Early this morning I was invited to attend an early press screening of David Fincher’s ‘Gone Girl’ at the Ham Yard Hotel in Soho. Most people have a cup of coffee in order to wake them up for the day ahead, I on the other hand had my most anticipated movie of 2014 and could hardly contain my excitement. I have been a Fincher fan for a good decade now but I was still taken by the films dark undertones.
For those of you not familiar with David’s work he’s the man responsible for gems such as Fight Club, Se7en, Panic Room, The Game, Curious Case of Benjamin Button and most recently the Girl With a Dragon Tattoo remake. He’s known for producing tense and atmospheric thrillers steeped in suspense and I’m happy to say Gone Girl scored highly on all counts.
The story starts out simply enough, Amy Dunne (played by Rosamund Pike) goes missing and the entire incident as well as her marriage to Nick (played by Ben Affleck) is publicly scrutinised by the media. As the film develops the public (and myself included) wonders if he is innocent but trust me, you cannot second-guess this film. As someone who did not read the book I went into the screening room completely blind but with raised expectations and boy did the film deliver, it probably helped that Gillian Flynn (original writer of the book) wrote the screenplay so I was fairly confident nothing major was glossed over.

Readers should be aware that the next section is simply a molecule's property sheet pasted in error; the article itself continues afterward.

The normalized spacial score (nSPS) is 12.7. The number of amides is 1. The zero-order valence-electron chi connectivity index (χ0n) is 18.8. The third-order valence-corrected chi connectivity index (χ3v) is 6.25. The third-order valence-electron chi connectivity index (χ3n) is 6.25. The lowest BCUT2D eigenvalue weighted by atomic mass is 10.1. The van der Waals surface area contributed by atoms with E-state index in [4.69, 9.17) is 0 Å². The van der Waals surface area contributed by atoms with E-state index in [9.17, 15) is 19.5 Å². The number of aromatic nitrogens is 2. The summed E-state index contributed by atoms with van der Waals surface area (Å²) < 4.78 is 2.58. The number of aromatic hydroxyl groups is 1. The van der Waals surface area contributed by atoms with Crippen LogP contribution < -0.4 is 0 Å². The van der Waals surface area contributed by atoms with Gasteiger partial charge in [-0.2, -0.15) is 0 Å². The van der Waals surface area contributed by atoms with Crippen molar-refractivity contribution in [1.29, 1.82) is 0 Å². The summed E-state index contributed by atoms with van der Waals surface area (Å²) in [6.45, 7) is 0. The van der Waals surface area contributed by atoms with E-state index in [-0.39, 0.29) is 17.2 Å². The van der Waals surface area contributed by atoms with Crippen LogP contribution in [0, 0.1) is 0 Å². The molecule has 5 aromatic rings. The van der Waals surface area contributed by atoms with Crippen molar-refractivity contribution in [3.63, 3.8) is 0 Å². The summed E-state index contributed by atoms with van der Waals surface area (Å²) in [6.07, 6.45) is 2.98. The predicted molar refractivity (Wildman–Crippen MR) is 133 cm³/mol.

A special mention should be given to the meticulously created soundtrack from the usual suspects of Trent Reznor and Atticus Ross who have collaborated in the past on David Fincher’s ‘Girl with a Dragon Tattoo’ and ‘The Social Network’. The haunting soundtrack works perfectly to set the scene, never feeling overwhelming or unnecessary in it’s execution whilst leading you steadily into the films dark climax. The soundtrack is reminiscent to the music composed by Robin Guthrie & Harold Budd for the film ‘Mysterious Skin’ where haunting melodies pierce the film in a slightly more despairing fashion.
Gone Girl is brilliantly complex, it’s full of plot twists that reveal new things about it’s characters that make you rethink the entire story from a new perspective. It’s brief dark comedic elements blend perfectly with the dark undertones of Gillian Flynn’s story. The film is precipitated with David Fincher’s unique directing style and without revealing too much of the story it plays with your perceptions of it’s main characters and plot points. If you’re expecting non-stop thrills this film isn’t for you but if you’re in a mood for a subtly paced and wonderfully compelling crime drama you’ve come to the perfect place.
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